from June Jordan’s ‘Some of Us Did Not Die’

Indeed some of us did not die.

Some of you, some of us remain, despite that hatred that violence that murder that suicide that affront to our notions of civilized days and nights.

And what shall we do, we who did not die?

What shall we do now? How shall we grieve, and cry out loud, and face down despair? Is there an honorable non-violent means towards mourning and remembering who and what we loved?

Is there an honorable means to pursue and capture the perpetrators of that atrocity without ourselves becoming terrorists?

I don’t know the answer to that.

Re: Poetry

“But as we come more into touch with our own ancient, non-european consciousness of living as a situation to be experienced and interacted with, we learn more and more to cherish our feelings, and to respect those hidden sources of our power from where true knowledge and, therefore, lasting action comes.

At this point in time, I believe that women carry within ourselves the possibility for fusion of these two approaches so necessary for survival, and we come closest to this combination in our poetry. I speak here of poetry as a revelatory distillation of experience, not the sterile word play that, too often, the white fathers distorted the word poetry to mean – in order to cover a desperate wish for imagination without insight.”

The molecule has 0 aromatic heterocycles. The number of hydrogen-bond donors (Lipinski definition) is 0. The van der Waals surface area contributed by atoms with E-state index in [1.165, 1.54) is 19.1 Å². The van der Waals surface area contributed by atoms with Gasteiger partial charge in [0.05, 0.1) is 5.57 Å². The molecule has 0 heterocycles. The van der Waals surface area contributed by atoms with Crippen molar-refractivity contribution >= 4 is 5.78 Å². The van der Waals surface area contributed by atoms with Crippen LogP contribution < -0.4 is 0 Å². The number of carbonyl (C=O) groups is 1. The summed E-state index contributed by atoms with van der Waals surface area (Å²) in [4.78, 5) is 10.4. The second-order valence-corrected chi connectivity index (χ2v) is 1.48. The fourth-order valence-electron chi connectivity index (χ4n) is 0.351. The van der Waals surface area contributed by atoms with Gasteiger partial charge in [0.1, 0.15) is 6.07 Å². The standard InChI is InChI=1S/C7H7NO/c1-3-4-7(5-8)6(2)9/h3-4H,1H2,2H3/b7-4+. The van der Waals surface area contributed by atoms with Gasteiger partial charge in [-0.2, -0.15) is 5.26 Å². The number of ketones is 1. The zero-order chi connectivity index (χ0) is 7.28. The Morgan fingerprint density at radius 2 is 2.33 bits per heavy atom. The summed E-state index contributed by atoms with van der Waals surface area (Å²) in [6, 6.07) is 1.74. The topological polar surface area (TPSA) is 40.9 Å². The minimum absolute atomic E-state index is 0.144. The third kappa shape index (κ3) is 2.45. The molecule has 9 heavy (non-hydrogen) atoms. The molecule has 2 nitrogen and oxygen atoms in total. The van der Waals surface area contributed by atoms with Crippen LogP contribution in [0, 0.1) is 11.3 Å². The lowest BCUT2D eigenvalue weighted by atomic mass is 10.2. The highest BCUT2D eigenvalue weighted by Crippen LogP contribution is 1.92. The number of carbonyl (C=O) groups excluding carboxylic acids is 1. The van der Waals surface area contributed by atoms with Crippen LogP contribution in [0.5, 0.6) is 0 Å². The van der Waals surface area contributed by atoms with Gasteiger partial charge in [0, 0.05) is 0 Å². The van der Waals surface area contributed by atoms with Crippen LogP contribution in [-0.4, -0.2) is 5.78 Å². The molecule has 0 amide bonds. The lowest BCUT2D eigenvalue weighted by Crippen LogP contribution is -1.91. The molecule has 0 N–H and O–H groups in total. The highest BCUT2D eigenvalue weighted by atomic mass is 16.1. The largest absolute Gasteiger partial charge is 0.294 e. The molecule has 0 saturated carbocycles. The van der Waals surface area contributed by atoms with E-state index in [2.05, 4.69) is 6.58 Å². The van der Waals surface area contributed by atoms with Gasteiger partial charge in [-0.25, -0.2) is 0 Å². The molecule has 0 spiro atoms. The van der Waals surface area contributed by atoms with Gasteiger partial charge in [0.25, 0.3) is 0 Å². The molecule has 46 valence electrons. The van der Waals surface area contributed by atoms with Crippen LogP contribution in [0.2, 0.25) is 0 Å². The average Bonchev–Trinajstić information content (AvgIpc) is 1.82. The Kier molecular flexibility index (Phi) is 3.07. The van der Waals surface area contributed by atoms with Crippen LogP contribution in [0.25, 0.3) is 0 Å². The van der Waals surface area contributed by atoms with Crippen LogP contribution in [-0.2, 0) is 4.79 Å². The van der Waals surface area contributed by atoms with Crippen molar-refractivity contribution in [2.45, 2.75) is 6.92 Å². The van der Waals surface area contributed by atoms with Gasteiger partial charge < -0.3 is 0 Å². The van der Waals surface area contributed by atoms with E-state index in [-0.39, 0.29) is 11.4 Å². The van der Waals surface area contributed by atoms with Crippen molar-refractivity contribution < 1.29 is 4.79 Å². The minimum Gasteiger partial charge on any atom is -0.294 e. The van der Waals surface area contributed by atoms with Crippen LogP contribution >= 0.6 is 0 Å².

-“Poetry is Not a Luxury,” Sister Outsider, Audre Lorde

Just tell me one thing

“Just tell me one thing. What are you doing not in your country right now? Why did you run off to America, Darling Nonkululeko Nkala, huh? Why did you just leave? If it’s your country, you have to love it to live in it and not leave it. You have to fight for it no matter what, to make it right. Tell me, do you abandon your house because it’s burning or do you find water to put out the fire? And if you leave it burning, do you expect the flames to turn into water and put themselves out? You left it, Darling, my dear, you left the house burning and you have the guts to tell me, in that stupid accent that you were not even born with, that doesn’t even suit you, that this is your country?”
-in “Writing on the Wall,” We Need New Names, NoViolet Bulawayo